Our first case this month deals with an Order for production of electronic data by an internet provider at the discovery stage in a personal injury action.
Our second case this month deals with the Court’s interpretation of an exclusion in a homeowner’s insurance policy.
Foster & Company is pleased to announce that Andrew Speight has joined Foster & Company as a litigation associate.
Born and raised in Fredericton, New Brunswick and fluently bilingual, he holds a Bachelor of Science degree from the University of New Brunswick and a Bachelor of Arts Degree with a double major in philosophy and political science from St. Thomas University. He returned to the University of New Brunswick for his Bachelor of Laws degree.
Andrew was admitted to the New Brunswick bar in 2008. He has experience in family and criminal law and civil litigation, but practices primarily in civil litigation and insurance law.
Andrew is a member of the Law Society of New Brunswick, the Canadian Bar Association and the York Sunbury Law Society.
Andrew Speight is looking forward to working with you and can be reached by:
Telephone: (506) 462-4009
Fax: (506) 462-4001
The Supreme Court of Canada dismissed the application for leave to appeal from the Alberta Court of Appeal’s decision in Morrow v. Zhang (2009 ABCA 215) which held that Alberta’s version of the “cap” was constitutional. Accordingly, the cap remains in place in Alberta.
In Nova Scotia, the Court of Appeal held that the “cap” was not discriminatory and as such, the “cap” also remains in place in that province (Hartling v. Nova Scotia (Attorney General) 2009 NSCA 130).
Carter v. Connors 2009 NBQB 317
In Carter v. Connors 2009 NBQB 317, the plaintiff was involved in a motor vehicle accident on November 27, 2004 and claimed to have suffered personal injuries.
At the examination for discovery, the plaintiff was asked, via an undertaking, to provide the history of her internet usage at her home from the date of loss onward. She took the position that the account history was irrelevant and its production would constitute an infringement of her right to privacy.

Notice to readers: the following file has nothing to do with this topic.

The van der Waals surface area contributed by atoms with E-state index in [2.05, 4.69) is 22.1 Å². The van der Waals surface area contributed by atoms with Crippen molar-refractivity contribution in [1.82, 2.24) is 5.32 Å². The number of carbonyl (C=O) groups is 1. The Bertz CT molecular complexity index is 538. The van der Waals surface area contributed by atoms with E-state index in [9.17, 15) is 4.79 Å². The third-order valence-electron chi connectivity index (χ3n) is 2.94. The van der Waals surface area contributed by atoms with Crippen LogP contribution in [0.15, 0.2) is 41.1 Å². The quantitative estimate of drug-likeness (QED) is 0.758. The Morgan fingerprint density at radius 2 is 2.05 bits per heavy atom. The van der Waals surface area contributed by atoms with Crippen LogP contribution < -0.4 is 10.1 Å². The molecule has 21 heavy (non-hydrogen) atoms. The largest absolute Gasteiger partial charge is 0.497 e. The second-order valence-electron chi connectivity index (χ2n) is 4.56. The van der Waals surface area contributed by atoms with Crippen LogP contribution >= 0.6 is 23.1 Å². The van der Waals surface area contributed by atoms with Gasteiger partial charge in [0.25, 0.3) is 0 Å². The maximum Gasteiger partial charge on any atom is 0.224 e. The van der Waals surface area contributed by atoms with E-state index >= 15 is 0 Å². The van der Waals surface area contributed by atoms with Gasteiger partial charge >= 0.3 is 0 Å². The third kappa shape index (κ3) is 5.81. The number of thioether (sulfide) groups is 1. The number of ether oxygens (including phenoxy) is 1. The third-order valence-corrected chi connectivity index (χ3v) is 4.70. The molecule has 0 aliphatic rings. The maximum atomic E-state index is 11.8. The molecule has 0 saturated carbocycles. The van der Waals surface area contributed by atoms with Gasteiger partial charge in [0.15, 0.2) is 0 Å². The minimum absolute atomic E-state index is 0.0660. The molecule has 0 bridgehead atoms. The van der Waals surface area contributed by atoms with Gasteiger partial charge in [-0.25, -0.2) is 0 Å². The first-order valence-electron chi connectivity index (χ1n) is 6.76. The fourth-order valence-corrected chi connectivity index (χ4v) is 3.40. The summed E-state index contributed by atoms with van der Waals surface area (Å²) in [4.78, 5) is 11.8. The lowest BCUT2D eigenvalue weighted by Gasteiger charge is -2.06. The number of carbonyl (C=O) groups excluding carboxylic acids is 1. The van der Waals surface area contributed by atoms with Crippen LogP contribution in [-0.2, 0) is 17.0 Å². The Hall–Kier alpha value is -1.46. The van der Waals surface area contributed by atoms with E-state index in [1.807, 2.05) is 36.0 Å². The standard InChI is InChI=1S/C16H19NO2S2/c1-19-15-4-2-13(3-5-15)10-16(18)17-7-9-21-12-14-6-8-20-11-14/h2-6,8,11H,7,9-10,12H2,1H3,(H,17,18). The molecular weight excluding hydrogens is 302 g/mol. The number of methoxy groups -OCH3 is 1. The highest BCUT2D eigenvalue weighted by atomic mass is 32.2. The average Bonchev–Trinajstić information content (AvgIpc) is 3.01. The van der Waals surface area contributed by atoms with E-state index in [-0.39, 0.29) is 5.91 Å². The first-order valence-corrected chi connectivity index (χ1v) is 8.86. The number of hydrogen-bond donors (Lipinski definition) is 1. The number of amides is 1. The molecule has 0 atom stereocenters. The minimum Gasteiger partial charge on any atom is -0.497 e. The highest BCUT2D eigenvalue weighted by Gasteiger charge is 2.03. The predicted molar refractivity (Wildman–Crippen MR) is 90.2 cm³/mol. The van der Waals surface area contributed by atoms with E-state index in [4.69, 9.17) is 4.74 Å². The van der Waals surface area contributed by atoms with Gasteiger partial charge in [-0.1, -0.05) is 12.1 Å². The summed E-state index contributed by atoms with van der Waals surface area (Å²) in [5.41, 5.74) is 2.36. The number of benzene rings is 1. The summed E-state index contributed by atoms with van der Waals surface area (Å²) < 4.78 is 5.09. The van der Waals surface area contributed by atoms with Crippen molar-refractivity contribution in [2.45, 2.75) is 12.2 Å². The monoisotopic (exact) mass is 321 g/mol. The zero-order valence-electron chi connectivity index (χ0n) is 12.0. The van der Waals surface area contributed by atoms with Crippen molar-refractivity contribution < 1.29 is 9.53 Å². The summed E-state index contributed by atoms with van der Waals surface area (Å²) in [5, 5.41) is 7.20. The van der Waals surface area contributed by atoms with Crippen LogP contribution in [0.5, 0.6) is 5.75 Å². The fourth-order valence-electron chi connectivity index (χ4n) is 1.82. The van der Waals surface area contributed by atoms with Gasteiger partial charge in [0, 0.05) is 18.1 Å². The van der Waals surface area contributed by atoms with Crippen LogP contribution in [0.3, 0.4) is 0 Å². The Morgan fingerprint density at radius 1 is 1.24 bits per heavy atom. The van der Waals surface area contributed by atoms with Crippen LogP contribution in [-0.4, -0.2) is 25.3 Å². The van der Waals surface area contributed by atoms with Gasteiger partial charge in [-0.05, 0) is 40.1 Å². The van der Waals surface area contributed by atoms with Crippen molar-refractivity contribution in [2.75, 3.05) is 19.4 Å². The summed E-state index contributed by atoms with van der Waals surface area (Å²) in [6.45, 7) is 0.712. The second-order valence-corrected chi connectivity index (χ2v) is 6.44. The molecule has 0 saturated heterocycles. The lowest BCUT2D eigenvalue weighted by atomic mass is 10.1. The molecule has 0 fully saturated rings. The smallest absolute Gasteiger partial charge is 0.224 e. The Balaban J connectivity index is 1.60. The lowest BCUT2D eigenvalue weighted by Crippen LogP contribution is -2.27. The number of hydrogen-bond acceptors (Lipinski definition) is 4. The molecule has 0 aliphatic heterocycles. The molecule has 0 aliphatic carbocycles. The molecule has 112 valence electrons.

A Motion was brought by counsel for the defendant seeking not only the history of the plaintiff’s internet usage, but also a record of the time spent by the plaintiff on Facebook.
The Court concluded that the information sought had a higher probative value than the rights which would be infringed by its production. The Court determined that the information sought to be disclosed was not information that “could qualify as revealing very personal information over which most right thinking Canadians would expect a reasonable expectation of privacy.” (paragraph 38)
The Court also determined that the information sought met the relevance test set out at the discovery stage, i.e. “semblance of relevance”. The information provided a window into the plaintiff’s physical ability to use a keyboard, access the internet and communicate with family and friends. The Court found this information relevant to the question as to whether the plaintiff was able to work, which was at issue in this matter.
The Court made it very clear, in answer to the plaintiff’s argument that such an Order would infringe upon the right to privacy of people who have used the plaintiff’s internet account while visiting, etc., that such rights would not be breached as the information sought related to account usage time by the plaintiff of an interface such as Facebook.